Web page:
Public relations specialist and former Skid Row singer Sebastian Bach recently got into a slap fight about songwriting credits with a fan on Twitter.
The beef started following an announcement that the Bach-less Skid Row, which is now fronted by former Dragonforce singer ZP Theart, will perform their seminal 1991 sophomore album, Slave to the Grind, in its entirety in California on July 11:
Now, Slave to the Grind celebrated its thirtieth anniversary on June 11 — so it certainly makes sense that the band would wanna do something to celebrate.
There’s some debate to be had over who called “dibs” on the concept of playing Grind from start to finish first. Baz already did a tour celebrating the anniversary of the Skids’ eponymous debut by playing that record in its entirety… and when he did, everyone was like, “Well, he’s clearly gonna do this again, but with Slave to the Grind, in a couple of years.” But THEN Skid Row hinted that they were gonna do just such a trek last summer. But THEN Bach went ahead and announced his Slave to the Grind tour in January.
And look, they can both do their own shows playing all of Slave to the Grind, but you have to figure that in doing so, they’re gonna cannibalize their own audience. Maybe the hardest of the hardcore Skid Row fans will pay to see the album performed twice, but most of us would probably choose to go one show or the other. So they’re effectively in a two-versions-of-L.A. Guns scenario even if they’re not both using the Skid Row name.
This is all a very, very long-winded way of explaining why fans on Metal Twitter started (needlessly) taking sides between Bach and Skid Row. So one fan says Baz “made Skid Row the band they were,” and another fan shoots back “It’s hard to say a guy made a band who they were when he didn’t write anything on their biggest selling album,” and that’s when Mr. Bach himself opted to politely chime in:
“Hey stupid you do realize that the songwriting credits are on the album right? Can you read?”
The fan then shot back…
“[Bach] wrote NONE of the songs on their biggest selling album which is the comment he is responding to,. I have been corrected on ‘Slave To The Grind’, I guess he can legitimately sing those 3 songs live.”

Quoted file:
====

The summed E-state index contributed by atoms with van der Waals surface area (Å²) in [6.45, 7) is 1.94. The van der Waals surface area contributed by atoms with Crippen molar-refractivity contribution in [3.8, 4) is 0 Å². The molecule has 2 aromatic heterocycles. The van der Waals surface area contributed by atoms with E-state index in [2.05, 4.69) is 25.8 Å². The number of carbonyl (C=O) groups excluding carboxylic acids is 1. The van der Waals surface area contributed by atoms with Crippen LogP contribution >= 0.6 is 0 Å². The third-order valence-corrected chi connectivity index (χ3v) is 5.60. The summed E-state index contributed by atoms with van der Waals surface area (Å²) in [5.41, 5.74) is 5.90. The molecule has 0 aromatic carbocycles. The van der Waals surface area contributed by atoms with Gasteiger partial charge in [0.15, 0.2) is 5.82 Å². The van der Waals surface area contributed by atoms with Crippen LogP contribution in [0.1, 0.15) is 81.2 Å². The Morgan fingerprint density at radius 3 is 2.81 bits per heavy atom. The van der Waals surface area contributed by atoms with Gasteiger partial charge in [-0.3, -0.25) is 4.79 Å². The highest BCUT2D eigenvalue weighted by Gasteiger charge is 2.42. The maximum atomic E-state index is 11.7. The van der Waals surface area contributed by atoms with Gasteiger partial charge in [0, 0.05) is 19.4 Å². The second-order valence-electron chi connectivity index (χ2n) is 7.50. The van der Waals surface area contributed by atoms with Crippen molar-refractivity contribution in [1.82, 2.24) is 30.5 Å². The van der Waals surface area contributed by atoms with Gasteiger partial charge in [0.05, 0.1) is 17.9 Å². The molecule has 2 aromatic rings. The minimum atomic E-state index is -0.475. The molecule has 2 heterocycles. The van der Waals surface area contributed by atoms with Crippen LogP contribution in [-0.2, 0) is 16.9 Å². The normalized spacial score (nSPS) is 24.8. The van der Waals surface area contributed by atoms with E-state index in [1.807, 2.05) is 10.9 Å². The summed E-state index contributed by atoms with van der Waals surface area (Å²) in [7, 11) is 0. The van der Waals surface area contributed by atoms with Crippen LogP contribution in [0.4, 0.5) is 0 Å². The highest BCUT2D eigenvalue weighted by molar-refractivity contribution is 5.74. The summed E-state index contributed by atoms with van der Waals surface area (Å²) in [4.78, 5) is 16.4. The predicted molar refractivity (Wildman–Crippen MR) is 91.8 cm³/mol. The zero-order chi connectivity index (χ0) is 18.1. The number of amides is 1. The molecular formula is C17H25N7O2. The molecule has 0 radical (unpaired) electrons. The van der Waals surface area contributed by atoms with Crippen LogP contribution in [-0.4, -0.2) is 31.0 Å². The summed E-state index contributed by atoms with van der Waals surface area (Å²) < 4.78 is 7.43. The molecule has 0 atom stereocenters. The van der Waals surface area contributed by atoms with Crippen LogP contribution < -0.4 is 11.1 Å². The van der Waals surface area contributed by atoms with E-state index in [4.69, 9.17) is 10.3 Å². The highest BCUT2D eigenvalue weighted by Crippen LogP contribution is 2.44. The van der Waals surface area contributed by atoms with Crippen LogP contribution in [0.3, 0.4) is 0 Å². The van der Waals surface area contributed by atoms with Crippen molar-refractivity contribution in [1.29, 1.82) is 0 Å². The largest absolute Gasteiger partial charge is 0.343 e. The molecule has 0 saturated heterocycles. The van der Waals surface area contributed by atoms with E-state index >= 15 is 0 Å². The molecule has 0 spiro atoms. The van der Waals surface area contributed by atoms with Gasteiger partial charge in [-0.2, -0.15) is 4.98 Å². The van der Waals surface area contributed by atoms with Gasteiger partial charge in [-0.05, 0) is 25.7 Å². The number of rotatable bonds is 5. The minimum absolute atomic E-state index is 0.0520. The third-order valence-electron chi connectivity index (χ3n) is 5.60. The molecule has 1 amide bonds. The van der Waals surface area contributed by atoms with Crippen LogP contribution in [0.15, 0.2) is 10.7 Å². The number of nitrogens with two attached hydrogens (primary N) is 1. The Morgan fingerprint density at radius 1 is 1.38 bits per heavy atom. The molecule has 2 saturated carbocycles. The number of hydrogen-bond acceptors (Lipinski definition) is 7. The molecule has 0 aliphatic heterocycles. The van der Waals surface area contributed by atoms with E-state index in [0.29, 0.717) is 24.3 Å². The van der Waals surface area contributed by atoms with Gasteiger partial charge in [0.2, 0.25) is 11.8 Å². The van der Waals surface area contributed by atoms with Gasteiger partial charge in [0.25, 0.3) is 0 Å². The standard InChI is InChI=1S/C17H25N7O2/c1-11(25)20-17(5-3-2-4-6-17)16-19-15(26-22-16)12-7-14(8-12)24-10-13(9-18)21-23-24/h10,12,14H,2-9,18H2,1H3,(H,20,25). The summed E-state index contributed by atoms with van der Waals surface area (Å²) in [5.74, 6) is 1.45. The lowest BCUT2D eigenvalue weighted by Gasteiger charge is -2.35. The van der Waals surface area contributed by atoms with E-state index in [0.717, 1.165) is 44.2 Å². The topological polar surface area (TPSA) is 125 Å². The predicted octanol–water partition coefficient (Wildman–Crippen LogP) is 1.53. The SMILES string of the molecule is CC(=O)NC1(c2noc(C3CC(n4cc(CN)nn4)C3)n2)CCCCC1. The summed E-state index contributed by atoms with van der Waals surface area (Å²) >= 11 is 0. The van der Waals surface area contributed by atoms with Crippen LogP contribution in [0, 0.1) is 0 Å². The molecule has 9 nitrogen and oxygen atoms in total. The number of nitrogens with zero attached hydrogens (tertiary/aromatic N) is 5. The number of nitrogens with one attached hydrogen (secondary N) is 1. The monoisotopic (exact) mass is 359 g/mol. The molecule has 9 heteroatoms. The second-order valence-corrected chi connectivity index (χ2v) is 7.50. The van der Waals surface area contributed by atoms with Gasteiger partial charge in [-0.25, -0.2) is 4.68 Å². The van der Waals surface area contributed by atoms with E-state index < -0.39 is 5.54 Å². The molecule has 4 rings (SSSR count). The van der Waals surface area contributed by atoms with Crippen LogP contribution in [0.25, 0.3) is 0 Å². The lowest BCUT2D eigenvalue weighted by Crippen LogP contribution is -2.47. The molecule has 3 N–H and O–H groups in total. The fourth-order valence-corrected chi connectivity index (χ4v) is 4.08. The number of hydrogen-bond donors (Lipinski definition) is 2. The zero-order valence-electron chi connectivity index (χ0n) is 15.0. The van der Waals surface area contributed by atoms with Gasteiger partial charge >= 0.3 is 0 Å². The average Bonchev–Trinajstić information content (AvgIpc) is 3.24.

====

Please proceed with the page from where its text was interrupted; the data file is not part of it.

…and then Sebastian really let ‘er rip:
“READ THE CREDITS YOU F****** IDIOT I wrote the song ‘Makin A Mess’ and every single high note on the first Skid Row Record when I was 19 years old. You think anybody wrote the screams in ’18 and Life’ other than me? Why don’t you go listen to the guy before me sing it on YouTube and go shove that video up your ass.
“Hey you dumb fuck I co-wrote five songs on ‘Slave to the Grind’ if you could learn to read you would know this. I co-wrote five songs on ‘Subhuman Race’ so shove that up your ass too. Go listen to my solo records & the records they make without me and have a gr8 time.
“Read the credits if you want fact. The fact is u r a lifetime loser and you always will be. You have no clue what you’re talking about & can’t read liner notes. The albums they wrote without me are the ones that I do not sing on. My solo albums were written without them. Enjoy.”
And then, I shit you not, Baz kept ranting about this for like another 20,000 tweets (see below).
Now, as entertaining as this exchange was, sorting out who is “right” here is complicated.
Bach joined Skid Row after they’d already recorded the demos for the album that would become Skid Row with a different singer, Matt Fallon. Those demos suggest that a) Bach didn’t really write much of Skid Row but b) is still a way better singer than Fallon who definitely helped elevate the band’s work.
Having said that…
Back in 2014, Bach and several of his collaborators a) admitted the singer doesn’t play an instrument, and b) said he writes songs by humming them to band members who do play an instrument. Which opens up a whole can of worms with regards to the very concept of songwriting and whether or not one can write a song if they don’t play an instrument.
Having said THAT…
Some of Bach’s post-Skid Row solo albums have been pretty good, but none of Skid Row’s post-Bach records have been worth a damn. So maybe Baz does deserve more songwriting credit than he usually gets?
Regardless, I would argue that Bach shouldn’t be squabbling with fans on social media. It just makes him look insecure and petty and suggests he has too much free time on his hands. If the fan in question is, as Bach argues, “a lifetime loser,” then why bother getting into it with him? How does it benefit Bach? Can he imagine any of his heroes or peers pulling this shit? David Lee Roth? Axl Rose? Even Vince Neil would know better than to touch this. It’s just dumb.
Discuss amongst yourselves in the comments section.